From the New England Council (newenglandcouncil.com)
The New England Board of Higher Education Commission on Higher Education & Employability recently released an 18-point strategy to increase the career readiness of graduates of New England colleges and universities and improve their transitions to work.
Chaired by Rhode Island Gov. Gina M. Raimondo, the 50-member commission invested 11 months in public meetings and working-group sessions exploring New England employers’ concerns about a lack of qualified, skilled workers, particularly in rapidly changing, technology-intensive and growth-oriented industries.
In its report, “Learning for Life and Work,” the commission offers a strategic action agenda with key recommendations to align institutions, policymakers and employers.
The commission believes that all postsecondary students must have access to and demonstrate completion of critical employability-related experiences during their postsecondary education, including:
• Foundational skills in literacy, numeracy and communication.
• An individual career plan prepared early in their postsecondary experience.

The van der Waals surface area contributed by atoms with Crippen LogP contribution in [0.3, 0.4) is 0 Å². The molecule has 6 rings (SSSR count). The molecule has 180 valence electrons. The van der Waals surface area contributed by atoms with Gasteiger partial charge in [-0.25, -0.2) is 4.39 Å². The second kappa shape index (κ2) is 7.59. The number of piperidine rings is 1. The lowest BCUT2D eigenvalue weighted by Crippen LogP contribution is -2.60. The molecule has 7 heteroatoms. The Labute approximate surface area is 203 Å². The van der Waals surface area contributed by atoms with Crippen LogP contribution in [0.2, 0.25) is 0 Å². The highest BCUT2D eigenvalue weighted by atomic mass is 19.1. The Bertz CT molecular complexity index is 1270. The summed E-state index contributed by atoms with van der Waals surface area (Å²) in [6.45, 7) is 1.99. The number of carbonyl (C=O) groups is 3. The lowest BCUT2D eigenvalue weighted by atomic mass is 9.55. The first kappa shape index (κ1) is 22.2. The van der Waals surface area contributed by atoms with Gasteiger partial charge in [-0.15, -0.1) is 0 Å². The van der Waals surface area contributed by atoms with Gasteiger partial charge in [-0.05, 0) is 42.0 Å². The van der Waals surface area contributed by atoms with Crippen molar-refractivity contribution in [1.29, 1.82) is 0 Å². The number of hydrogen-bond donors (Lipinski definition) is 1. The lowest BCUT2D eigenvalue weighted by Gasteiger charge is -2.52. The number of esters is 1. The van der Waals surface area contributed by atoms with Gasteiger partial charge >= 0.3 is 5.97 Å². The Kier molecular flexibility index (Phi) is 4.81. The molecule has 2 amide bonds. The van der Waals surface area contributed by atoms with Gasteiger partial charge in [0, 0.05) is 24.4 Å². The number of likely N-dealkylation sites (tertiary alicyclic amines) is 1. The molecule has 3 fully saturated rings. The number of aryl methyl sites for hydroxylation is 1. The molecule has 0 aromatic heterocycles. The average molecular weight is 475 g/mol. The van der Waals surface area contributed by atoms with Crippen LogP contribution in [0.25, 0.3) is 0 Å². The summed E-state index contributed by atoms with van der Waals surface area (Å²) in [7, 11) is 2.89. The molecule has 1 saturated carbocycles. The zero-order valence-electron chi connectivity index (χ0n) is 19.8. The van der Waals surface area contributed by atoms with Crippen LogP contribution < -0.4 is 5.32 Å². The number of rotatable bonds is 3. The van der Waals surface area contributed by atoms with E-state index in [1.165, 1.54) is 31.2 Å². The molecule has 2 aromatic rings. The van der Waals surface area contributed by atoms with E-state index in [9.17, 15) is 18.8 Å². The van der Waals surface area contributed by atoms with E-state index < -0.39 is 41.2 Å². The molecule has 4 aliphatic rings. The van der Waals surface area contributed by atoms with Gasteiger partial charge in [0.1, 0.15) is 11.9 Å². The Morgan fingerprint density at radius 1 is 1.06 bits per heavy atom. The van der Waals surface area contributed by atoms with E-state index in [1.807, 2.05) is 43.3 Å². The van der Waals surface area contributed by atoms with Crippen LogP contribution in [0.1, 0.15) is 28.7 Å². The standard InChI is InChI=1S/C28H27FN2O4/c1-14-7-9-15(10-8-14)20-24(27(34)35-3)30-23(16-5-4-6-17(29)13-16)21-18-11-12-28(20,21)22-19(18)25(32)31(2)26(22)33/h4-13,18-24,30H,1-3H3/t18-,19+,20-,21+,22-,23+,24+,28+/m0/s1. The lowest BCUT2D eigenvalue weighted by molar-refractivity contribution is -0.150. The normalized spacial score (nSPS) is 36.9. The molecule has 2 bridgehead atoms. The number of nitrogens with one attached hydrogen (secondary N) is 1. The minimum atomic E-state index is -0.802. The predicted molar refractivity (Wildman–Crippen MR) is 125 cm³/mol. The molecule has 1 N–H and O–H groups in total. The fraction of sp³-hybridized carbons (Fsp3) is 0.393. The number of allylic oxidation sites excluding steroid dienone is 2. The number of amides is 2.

• At least one paid and/or credit-bearing, work-integrated learning experience.
• Achievement of digital competencies related to their course of study, career goals and the fast-changing economy.
• Attainment of an affordable credential that is employer-informed and aligned to a career pathway.
The commission also recommends that the New England states should collaborate to launch multistate, industry-specific, talent-pipeline partnerships focused on top growth-oriented sectors in the states and region (including health care, life and biosciences, information technology, advanced manufacturing and financial services), and driven by key stakeholders from higher education, industry and government.
As a regional business association, The New England Council brings together employers across a range of industries with colleges and universities to foster partnership that will help develop a talent pipeline in our region. The council has promoted internships, apprenticeships and other partnerships where employers ensure that students are being educated in up-to-date industry practices that will prepare them to contribute to the regional workforce. The council has also advocated for public policy that will support and enhance experiential-learning opportunities for students at various levels of education.
Talent is already one of the biggest reasons that companies choose New England. Building upon the world-class strength of our institutions and human capital will confirm that this reputation is long-lasting and indisputable.
Working together, we can ensure that New England will have a future as a hub for cutting-edge technology, innovative entrepreneurship and career-ready graduates prepared to tackle the economic and civic challenges that lay ahead for us all.
James T. Brett is president and CEO of The New England Council and a member of the NEBHE Commission on Higher Education & Employability. Michael K. Thomas is the president and CEO of NEBHE and executive director of the commission.